In a bid to spur growth and avert the dangerous threat of deflation in the sluggish eurozone economy, the European Central Bank cut its benchmark interest rate to a record low and took the unprecedented step of lowering the bank deposit rate below zero.
The announcement Thursday in Frankfurt, Germany, marks the first time that a major central bank has pushed a key rate into negative territory. Not even the Bank of Japan during its two-decade battle with deflation or the U.S. Federal Reserve in the wake of the Great Recession has tried such an unusual approach.
The negative-rate move was the most eye-catching of a series of steps unveiled by Mario Draghi, president of the ECB, who two years ago helped stabilize the eurozone by saying the central bank would do whatever it takes to preserve the euro currency.
On Thursday, he sought to express similar resolve in fighting ultralow inflation. "Are we finished? The answer is no."
By lowering the overnight bank deposit rate to negative 0.1 percent from zero, the ECB will be charging lenders to park their funds with the central bank. The hope is that this will spur banks to make more loans and also weaken the euro, helping to lift an inflation rate that dropped to a four-year low of 0.5 percent in May.
Fears of deflation, a condition of falling prices, have increased amid persistently high unemployment and constrained government budgets, particularly in the eurozone's periphery.
Deflation cuts into business profits, raises real debt burdens and discourages consumer purchases, hampering investments and jobs. The strong euro has not helped because it has damped inflation by lowering import prices while also making Europe's exports more expensive in foreign markets.
As rare as the negative deposit rate is — Denmark tried the move in 2012 but saw little effect — analysts said it isn't likely to bolster lending. For one thing, the negative 0.1 percent rate is too small to change banking behavior.
At the same time, in taking what many view as a radical step, the ECB may see results if businesses and consumers believe that prices will not be falling and, thus, not change their spending behavior.
"The negative rate is a great headline for the ECB," said Jacob Kirkegaard, a senior fellow at the Peterson Institute for International Economics in Washington. "It shows the ECB is willing to do crazy, radical things to avoid deflation. That's why the PR from this move is very important."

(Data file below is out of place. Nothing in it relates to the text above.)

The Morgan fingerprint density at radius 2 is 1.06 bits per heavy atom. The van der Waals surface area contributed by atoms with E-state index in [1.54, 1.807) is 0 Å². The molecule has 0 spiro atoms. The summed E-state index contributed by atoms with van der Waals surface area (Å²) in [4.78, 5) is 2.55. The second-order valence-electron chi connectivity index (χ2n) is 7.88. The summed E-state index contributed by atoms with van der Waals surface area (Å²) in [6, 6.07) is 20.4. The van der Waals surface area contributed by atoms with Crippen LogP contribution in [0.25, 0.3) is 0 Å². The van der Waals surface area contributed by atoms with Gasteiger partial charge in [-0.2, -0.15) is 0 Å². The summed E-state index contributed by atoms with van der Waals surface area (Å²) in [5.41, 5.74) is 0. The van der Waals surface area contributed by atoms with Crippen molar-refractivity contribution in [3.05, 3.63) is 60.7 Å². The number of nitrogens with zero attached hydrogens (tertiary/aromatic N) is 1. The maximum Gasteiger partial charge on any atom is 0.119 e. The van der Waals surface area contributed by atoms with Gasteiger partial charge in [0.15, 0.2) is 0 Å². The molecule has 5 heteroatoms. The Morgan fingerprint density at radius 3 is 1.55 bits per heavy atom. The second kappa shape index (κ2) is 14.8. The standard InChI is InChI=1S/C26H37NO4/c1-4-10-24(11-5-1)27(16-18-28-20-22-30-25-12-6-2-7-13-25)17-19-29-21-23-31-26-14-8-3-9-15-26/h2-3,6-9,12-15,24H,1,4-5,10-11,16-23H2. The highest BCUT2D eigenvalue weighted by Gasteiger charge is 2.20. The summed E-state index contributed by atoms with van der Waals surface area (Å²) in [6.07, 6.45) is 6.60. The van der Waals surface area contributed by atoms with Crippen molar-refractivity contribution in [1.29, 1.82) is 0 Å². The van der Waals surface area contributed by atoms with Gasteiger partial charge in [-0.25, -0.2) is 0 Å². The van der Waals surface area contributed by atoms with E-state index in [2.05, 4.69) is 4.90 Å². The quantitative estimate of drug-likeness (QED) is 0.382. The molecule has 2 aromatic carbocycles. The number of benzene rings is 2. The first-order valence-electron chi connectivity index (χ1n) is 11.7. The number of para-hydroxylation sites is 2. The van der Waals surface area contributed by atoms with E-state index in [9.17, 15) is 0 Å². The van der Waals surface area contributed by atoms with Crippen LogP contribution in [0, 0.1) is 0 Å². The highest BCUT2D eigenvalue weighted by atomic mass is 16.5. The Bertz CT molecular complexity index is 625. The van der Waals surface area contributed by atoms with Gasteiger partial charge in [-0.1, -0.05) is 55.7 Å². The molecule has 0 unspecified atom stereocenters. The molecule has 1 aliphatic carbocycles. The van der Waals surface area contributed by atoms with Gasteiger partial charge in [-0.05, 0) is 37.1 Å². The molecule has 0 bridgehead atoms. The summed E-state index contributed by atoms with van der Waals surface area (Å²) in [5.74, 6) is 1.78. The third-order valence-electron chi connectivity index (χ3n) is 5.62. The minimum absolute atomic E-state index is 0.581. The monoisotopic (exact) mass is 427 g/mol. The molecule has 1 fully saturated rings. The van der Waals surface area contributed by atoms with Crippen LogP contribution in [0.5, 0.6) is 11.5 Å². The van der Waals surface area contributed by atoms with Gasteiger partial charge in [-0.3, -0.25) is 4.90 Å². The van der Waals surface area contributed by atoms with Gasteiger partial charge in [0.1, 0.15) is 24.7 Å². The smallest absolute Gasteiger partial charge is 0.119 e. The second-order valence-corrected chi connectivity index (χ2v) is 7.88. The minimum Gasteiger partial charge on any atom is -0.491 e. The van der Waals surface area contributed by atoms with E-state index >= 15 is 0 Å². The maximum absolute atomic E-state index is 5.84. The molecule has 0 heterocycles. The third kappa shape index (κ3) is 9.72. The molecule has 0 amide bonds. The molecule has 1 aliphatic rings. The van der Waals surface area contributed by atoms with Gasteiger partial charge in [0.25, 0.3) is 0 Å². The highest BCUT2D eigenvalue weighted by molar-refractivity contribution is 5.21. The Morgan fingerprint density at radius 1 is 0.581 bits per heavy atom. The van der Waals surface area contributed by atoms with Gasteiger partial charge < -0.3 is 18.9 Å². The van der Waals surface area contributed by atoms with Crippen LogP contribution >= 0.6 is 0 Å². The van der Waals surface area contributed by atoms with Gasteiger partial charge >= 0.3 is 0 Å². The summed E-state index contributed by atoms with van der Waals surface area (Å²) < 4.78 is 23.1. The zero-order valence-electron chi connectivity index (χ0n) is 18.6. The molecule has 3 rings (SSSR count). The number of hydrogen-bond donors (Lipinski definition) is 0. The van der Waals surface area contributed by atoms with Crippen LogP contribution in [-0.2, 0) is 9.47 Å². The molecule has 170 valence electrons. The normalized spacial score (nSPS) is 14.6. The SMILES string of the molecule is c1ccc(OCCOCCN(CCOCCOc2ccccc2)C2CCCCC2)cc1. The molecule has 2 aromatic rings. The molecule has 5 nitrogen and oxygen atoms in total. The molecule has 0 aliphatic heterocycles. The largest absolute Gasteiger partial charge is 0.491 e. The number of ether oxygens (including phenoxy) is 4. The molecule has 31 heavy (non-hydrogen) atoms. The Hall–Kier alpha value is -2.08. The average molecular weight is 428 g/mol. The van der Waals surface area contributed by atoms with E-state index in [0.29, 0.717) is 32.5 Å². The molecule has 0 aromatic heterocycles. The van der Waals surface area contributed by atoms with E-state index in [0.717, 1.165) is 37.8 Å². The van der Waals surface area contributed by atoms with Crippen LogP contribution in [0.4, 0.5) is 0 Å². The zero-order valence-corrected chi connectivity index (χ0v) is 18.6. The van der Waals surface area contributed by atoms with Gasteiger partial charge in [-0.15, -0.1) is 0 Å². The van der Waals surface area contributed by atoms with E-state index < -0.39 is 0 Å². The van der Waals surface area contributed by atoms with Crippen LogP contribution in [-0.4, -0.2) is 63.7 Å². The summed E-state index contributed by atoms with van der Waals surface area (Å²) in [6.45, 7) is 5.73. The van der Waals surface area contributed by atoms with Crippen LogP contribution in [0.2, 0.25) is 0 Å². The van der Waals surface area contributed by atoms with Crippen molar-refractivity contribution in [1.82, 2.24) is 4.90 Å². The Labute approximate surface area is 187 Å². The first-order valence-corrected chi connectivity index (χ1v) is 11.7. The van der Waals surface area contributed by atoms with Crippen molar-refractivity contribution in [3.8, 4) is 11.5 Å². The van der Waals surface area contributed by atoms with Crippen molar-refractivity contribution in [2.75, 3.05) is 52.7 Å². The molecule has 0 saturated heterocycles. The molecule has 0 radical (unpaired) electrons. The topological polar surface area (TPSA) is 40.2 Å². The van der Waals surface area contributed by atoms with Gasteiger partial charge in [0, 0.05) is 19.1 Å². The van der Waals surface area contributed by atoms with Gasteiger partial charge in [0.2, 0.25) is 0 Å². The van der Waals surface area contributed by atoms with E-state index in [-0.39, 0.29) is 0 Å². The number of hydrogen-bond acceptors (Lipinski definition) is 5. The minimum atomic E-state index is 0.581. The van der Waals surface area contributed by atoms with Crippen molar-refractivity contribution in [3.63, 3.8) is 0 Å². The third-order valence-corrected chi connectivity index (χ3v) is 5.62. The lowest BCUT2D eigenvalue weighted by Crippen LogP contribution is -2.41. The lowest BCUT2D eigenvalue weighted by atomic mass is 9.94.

On the whole, however, investors and analysts alike were not terribly impressed with the ECB's plans.
The central bank's main refinancing rate was trimmed to a new low of 0.15 percent from 0.25 percent, but markets had hoped for an even larger cut. The ECB also said it would support lending with a targeted injection of long-term credit for banks and a boost to the money supply.
Initially, European stock markets rose on the announcement and the euro fell against the dollar to $1.35, the lowest level since early February. But stocks gave up the gains later and the euro strengthened and ended the day above $1.365.
The ECB's actions "are significant but far from historic, and by themselves will not kick the eurozone economy into higher gear," said Mark Zandi, chief economist at Moody's Analytics.
For that to happen, he said, the eurozone has to strengthen its banking system, and Germany, the currency zone's powerhouse with its large surplus, needs to boost domestic demand.
What's more, Zandi and other analysts said the ECB may still need to employ an aggressive program of buying assets, similar to those by central banks in the U.S. and Japan, where consumer prices have been edging higher.
The ECB said it was engaging in "intensified preparatory work" to buy asset-backed securities. But it was unclear when the central bank would be ready to make purchases.
Regardless, analysts said the ECB board was not endorsing the kinds of massive government bond purchases, known as quantitative easing, that were undertaken by the Fed and the Bank of Japan.